The Musée Jacquemart-André on Boulevard Haussmann, in Paris’s eighth arrondissement, seems an odd venue in which to show works by Vilhelm Hammershøi. The 19th-century mansion, once the home of collectors Édouard André and Nélie Jacquemart, is stuffed with art and antiquities: Italian sculpture jostles with rococo furniture, enamelled glass with Japanese lacquer, all of it arranged across ceremonial suites hung floor-to-ceiling with tapestries. Climbing the vast double-helix stone staircase, beneath mirrors and frescos by Giovanni Battista Tiepolo, visitors must navigate this extraordinary house to find the exhibition; on entering, Hammershøi’s small and subdued paintings appear almost catastrophically sobering.
Hammershøi scorned the fussiness with which the bourgeoisie decorated their houses. ‘How much better homes would look,’ he said in an interview, ‘if all this “rubbish” could be got rid of!’ His own apartment, at Strandgade 30 in the Christianshavn district of Copenhagen, was bare by comparison. He moved into the building in December 1898 with his wife, Ida, ordering all the woodwork – panelling, cornicing, door and window frames – to be painted white, the walls and ceilings dove grey, and the floorboards stained dark brown. There, he and Ida lived without clutter, furnishing the rooms with a small collection of things well-loved and old: two sofas, a chest of drawers, some tables, and a piano. Hammershøi loved these rooms for their stateliness, worn a little at the edges, and for the large windows letting in the cold northern European light. Their stillness suited his temperament; he was reclusive, preferring to remain out of view. ‘He spoke slowly and softly,’ wrote Emil Nolde, after visiting Strandgade in 1900. ‘[W]e all spoke quietly.’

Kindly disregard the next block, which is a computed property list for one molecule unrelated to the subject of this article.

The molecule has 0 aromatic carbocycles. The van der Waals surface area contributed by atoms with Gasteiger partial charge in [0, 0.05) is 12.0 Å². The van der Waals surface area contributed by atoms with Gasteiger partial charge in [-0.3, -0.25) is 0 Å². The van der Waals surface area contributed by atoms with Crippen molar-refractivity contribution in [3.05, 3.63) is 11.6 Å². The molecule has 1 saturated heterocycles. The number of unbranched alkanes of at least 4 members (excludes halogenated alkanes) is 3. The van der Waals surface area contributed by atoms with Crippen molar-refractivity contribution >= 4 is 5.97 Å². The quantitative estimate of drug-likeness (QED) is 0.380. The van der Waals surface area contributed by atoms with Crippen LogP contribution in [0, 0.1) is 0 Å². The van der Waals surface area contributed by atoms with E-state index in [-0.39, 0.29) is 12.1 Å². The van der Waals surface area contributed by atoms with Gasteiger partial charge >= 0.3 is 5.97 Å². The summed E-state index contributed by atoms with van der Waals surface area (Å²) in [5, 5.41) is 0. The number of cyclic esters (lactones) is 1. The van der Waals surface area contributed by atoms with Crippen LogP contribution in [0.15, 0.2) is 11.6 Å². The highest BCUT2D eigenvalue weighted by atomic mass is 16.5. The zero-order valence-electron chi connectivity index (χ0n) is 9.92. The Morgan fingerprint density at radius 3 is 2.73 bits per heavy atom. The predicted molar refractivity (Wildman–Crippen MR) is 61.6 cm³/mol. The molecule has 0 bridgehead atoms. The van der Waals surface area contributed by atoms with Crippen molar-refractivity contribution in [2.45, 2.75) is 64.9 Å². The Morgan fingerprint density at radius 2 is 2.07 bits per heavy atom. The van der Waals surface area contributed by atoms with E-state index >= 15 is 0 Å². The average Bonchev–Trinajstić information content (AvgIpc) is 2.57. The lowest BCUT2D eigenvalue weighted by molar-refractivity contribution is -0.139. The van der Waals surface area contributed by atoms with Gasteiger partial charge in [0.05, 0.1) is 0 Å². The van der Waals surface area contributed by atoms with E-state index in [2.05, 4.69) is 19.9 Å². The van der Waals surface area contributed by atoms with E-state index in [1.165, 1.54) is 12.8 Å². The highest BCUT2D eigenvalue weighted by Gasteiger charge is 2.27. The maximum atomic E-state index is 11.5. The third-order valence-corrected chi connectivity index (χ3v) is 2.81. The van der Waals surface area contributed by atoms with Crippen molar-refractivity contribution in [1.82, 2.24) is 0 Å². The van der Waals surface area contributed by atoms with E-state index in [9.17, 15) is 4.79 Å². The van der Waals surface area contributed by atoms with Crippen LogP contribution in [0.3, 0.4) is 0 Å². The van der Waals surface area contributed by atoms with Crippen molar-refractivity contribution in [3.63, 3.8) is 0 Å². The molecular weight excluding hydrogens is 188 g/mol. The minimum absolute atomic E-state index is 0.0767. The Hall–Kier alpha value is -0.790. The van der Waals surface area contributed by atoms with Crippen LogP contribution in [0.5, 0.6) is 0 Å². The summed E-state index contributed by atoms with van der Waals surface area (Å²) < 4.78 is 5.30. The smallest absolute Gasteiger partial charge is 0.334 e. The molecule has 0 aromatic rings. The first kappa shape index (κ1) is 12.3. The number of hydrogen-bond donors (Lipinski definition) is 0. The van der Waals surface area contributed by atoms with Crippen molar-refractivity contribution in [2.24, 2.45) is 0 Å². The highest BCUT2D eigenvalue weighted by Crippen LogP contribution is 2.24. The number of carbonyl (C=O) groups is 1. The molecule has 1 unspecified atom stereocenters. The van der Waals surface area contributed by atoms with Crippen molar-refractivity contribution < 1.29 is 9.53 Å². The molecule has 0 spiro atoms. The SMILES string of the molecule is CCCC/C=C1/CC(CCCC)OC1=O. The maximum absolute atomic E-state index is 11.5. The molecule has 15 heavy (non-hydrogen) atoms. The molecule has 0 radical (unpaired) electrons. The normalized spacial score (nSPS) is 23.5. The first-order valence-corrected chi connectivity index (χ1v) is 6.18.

The exhibition triumphs in dedicating three rooms to the Strandgade 30 years, which were Hammershoi’s most productive. Of the 370 or so paintings he produced, one third feature the apartment, its white doorways and windowed walls illuminated by the same milky light. Its spaces are at once intimate and anonymous: the wooden step worn down through years of human passage offset by the empty picture frames, the fresh table linen by the unfilled vase. Though Ida is often present, an aproned figure half-turned from view, it’s not her that Hammershøi is painting: he draws attention to the space – to its architectural features, its open doorways leading to other rooms, a network of bare floorboards – but also to its moods, to the weak diffusion of light from unseen windows, the feeling of a cold day. He repeats these images – Interior with a Woman Standing (n.d.), Interior. Strandgade 30 (1901), Interior with a Windsor Chair (1913) – to show variance in sameness, the subtleties of different lights, and of objects in different arrangements. He observes the rooms with the attentiveness of one watching for changes in the weather.